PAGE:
On February 7, France announced its decision to recall its ambassador to Rome for consultations, denouncing a “grave situation” that “has no precedent since the end of the war.” This unprecedented move came a day after Italy’s deputy prime minister, and leader of the Five Star Movement, Luigi Di Maio flew to France and met representatives of the Gilets Jaunes (Yellow Jackets) movement. In a letter to Le Monde, Di Maio justified the meeting saying: “I wanted to meet with representatives of the ‘Gilets Jaunes’ and the citizens’ initiative referendum group, because I do not believe that the future of European politics lies in the parties of the right or the left.”
The meeting, and ensuing French reaction, marks a peak in the escalation of rhetoric between French President Emmanuel Macron and the leaders of Italy’s ruling Five Star-League coalition over the past eight months.
Matteo Salvini, Italy’s other deputy prime minister and leader of the Lega party, has called Macron a “terrible president” and has aligned with Hungarian Prime Minister Viktor Orbán in calling the French president their main opponent in Europe, a title Macron has heartily embraced.
Italy’s leaders have also pointed to France’s colonial past to explain the migration crisis in the Mediterranean. Di Maio thus declared without a shred a nuance: “the EU should sanction France, and all countries like France, that impoverish Africa and make these people leave, because Africans should be in Africa, not at the bottom of the Mediterranean.”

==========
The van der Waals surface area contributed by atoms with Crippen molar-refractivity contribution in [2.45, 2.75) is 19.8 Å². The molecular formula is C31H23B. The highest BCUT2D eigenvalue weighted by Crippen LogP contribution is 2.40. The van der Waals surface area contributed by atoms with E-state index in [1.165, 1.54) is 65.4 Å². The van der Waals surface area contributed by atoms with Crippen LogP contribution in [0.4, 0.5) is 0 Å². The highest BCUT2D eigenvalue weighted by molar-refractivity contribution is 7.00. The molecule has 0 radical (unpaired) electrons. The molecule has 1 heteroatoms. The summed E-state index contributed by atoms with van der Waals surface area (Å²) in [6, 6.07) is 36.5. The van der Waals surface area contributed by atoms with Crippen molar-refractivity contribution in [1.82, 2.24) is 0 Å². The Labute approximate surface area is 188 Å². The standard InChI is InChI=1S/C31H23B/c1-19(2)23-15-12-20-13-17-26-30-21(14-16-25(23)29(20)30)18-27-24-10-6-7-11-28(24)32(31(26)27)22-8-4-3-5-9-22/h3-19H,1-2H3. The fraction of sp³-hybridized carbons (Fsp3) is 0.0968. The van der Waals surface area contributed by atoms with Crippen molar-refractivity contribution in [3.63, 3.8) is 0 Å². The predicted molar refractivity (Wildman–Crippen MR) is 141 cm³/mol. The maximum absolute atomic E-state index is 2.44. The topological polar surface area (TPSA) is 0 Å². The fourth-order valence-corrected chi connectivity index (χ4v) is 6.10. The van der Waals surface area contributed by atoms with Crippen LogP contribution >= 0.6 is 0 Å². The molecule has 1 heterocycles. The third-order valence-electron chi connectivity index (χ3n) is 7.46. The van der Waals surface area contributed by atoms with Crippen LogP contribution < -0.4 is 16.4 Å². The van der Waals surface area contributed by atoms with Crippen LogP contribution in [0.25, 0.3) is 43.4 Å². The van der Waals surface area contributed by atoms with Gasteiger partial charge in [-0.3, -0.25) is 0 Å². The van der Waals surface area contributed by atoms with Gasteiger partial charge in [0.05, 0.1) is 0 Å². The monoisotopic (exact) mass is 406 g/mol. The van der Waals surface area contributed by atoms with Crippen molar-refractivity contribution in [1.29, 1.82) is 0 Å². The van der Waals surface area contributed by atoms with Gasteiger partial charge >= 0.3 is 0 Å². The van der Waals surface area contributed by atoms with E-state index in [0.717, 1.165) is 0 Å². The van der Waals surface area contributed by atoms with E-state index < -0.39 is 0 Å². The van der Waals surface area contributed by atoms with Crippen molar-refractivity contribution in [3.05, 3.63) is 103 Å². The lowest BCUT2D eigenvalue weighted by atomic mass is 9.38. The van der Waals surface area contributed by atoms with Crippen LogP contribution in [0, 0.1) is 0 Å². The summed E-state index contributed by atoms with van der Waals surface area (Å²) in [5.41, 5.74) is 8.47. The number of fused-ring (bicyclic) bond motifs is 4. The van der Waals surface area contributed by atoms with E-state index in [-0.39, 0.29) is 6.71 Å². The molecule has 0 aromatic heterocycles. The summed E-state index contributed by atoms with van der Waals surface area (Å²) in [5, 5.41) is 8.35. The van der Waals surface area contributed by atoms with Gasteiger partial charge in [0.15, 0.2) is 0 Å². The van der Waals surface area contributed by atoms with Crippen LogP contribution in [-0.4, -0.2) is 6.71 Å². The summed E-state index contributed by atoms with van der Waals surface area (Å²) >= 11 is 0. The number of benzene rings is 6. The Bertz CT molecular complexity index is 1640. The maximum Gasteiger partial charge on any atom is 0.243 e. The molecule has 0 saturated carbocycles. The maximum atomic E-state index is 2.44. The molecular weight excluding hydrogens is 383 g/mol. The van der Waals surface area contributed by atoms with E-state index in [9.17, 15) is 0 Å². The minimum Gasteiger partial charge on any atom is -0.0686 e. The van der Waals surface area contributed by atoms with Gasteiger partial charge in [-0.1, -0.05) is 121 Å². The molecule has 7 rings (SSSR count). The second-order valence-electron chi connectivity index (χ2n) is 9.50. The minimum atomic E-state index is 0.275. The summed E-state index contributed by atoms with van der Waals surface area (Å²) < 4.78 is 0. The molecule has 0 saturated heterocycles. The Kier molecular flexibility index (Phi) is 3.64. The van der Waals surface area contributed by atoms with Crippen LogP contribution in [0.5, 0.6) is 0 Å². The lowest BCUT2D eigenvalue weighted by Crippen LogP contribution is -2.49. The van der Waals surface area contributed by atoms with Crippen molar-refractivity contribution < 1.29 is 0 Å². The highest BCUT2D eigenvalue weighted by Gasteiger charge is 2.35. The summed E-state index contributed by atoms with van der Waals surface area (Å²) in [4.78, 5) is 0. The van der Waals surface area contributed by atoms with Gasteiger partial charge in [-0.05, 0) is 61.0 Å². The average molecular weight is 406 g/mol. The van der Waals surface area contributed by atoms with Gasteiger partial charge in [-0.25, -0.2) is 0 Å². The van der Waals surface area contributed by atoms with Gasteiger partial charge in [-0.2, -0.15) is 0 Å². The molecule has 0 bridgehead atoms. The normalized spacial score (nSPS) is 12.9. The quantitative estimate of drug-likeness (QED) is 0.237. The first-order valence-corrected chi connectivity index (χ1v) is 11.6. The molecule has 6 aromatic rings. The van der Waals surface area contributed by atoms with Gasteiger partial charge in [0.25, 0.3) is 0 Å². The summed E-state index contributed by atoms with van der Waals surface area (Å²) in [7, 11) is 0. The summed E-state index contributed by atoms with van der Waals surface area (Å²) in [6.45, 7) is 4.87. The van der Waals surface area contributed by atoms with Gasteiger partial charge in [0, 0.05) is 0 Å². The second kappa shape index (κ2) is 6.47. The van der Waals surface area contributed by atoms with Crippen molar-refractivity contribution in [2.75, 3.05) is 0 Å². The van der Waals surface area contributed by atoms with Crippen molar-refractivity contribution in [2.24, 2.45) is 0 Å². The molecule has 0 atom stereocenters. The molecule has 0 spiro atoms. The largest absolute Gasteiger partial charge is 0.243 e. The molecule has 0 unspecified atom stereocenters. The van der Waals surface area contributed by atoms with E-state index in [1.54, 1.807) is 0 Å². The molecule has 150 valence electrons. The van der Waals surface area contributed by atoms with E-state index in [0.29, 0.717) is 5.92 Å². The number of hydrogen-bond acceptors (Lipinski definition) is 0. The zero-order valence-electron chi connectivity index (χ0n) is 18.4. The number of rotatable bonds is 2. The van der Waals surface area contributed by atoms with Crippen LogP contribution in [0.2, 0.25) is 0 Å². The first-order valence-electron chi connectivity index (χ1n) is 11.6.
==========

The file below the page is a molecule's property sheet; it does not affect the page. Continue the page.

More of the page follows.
Three centrifugal dynamics are at play in the current spat between France and Italy.
The first is Italian domestic politics. To a large extent, France is collateral damage in the Italian coalition’s internal strife. Embroiled in poor economic results and an inability to deliver on campaign promises, Italy’s leaders have found a convenient external enemy. The question becomes who best embodies the opposition to Macron?
Ever since taking office, Salvini’s League has shaped the government’s agenda despite technically being its minority partner. Owing to Salvini’s bombastic rhetoric, especially on immigration, the League has doubled its standing, soaring to 34 percent in EU elections polls, compared to 5 Star’s 17 percent. From labor reform to immigration, the League has imposed its far-right agenda and the inexperienced Di Maio is at pains to catch up. Di Maio’s show with the Gilets Jaunes was a somewhat desperate attempt to regain some momentum.
The second concerns the upcoming European elections in which rising opposition between liberal and populist forces is emerging as a key narrative. Such division is not necessarily negative: the European Union (EU) would benefit from a public sphere where political forces can transcend national divisions and push to the fore issues like immigration and eurozone reform that have too long been left to technocrats. As I’ve argued before, the debate pitting Macron against Orbán can, of course, be seen as evidence of further division in Europe, but it also brings a welcome “return of politics” to the Continent with debates rooted in values and competing visions of Europe.
Ever since the first direct European parliamentary elections in 1979, political parties across Europe have joined forces beyond national divisions: Macron himself allies with Italy’s former prime minister, Matteo Renzi, in Europe’s liberal coalition.